| Risk Factors
Hepatitis C is an infection of the liver. The hepatitis C virus (HCV) causes it.
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The hepatitis C virus is spread through contact with the blood of an infected person.
A woman with hepatitis can pass the virus on to her baby during birth. The hepatitis C virus is not spread through food or water.
Factors that increase your chance of this infection:
- Injecting illicit drugs, especially with shared needles
- Receiving a blood transfusion before 1992—this risk is very low in the United States.
- Receiving blood clotting products before 1987
- Receiving an HCV-infected organ transplant
- Long-term kidney dialysis treatment
- Sharing toothbrushes, razors, nail clippers, or other personal hygiene items that have HCV-infected blood on them
- Being accidentally stuck by an HCV-infected needle—a concern for healthcare workers
- Frequent contact with HCV-infected people—a concern for healthcare workers
- Body piercing
- Having sex with partners who have hepatitis C or other sexually transmitted diseases—this is most common in men who have sex with men.
Eighty percent of people with hepatitis C have no symptoms. Over time, the disease can cause serious liver damage.
Symptoms may include:
- Loss of appetite
(yellowing of the eyes and skin)
- Darker colored urine
- Loose, light, or chalky colored stools
- Abdominal pain
- Aches and pains
- Joint pain
- Cigarette smokers may suddenly dislike the taste of cigarettes
Chronic hepatitis C may cause some of the above symptoms, as well as:
- Severe fatigue
- Loss of appetite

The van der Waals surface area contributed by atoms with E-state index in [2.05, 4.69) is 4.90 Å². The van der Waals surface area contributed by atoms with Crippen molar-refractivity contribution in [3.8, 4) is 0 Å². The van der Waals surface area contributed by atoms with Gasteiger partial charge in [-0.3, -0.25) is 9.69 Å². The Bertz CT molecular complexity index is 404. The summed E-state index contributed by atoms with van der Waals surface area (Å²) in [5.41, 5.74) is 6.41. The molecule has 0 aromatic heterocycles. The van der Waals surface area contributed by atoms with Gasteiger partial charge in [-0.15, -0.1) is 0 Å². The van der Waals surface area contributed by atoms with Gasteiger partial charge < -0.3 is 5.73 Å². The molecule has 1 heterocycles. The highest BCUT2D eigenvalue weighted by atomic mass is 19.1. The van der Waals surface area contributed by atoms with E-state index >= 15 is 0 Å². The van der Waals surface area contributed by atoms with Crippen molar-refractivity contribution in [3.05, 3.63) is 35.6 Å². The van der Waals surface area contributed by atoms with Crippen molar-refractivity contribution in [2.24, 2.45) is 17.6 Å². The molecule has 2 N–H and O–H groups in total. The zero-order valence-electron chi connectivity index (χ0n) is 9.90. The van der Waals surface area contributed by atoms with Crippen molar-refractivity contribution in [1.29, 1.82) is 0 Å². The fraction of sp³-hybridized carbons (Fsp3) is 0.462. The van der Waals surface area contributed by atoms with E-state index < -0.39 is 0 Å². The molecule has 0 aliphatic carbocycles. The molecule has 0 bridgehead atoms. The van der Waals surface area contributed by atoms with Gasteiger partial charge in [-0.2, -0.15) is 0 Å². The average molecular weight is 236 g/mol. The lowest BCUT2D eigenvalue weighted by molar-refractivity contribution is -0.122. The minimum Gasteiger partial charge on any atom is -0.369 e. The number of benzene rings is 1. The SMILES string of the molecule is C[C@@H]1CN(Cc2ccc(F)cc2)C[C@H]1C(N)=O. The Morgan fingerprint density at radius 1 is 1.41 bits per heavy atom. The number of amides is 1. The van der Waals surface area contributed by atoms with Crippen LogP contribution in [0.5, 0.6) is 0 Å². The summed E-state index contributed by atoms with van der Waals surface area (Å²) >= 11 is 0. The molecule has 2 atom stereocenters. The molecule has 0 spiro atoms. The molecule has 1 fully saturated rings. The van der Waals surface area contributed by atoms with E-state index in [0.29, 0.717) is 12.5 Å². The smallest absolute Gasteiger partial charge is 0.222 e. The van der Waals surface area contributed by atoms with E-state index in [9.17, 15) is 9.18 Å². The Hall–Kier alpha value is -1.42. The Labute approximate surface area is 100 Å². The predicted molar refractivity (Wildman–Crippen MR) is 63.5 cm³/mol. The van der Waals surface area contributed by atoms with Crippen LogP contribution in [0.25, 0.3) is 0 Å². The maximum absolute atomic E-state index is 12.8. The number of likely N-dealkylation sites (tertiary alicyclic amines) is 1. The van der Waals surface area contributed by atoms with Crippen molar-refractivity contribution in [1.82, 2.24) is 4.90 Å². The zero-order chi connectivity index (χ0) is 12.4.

Serious complications of hepatitis C include:
Chronic infection that will lead to
(scarring) and progressive liver failure
Increased risk of
Your doctor will ask about your symptoms and medical history. A physical exam will be done. You will also discuss your risk factors.
Tests may include:
- Blood tests—to look for hepatitis C antibodies or genetic material from the virus (antibodies are proteins that your body has made to fight the hepatitis C virus)
- Liver function studies— to initially determine and follow how well your liver is functioning
of the liver—to assess liver damage
—removal of a sample of liver tissue to be examined
Hepatitis C is usually treated with combined therapy, consisting of:
- Interferon—given by injection
- Protease inhibitor
- Nucleotide analog inhibitor—to treat chronic hepatitis C
These medicines can cause difficult side effects. They also have limited success rates.
In unsuccessful cases, chronic hepatitis C can cause cirrhosis and serious liver damage. A liver transplant may be needed, although it does not typically cure hepatitis C.
If you are diagnosed with hepatitis C, follow your doctor's
To prevent becoming infected with hepatitis C:
Do not inject illicit drugs. Shared needles have the highest risk. Seek help to
stop using drugs
- Do not have sex with partners who have sexually transmitted diseases (STDs).
Practice safe sex (using latex
) or abstain from sex.
- Limit your number of sexual partners.
Do not share personal items that might have blood on them, such as:
- Manicuring tools
- Pierced earrings
- Avoid handling items that may be contaminated by HCV-infected blood.
- Donate your own blood before elective surgery to be used if you need a blood transfusion.
To prevent spreading hepatitis C to others if you are infected:
- Tell your dentist and physician before receiving check-ups or treatment.
Get both a
- Do not donate blood or organs for transplant.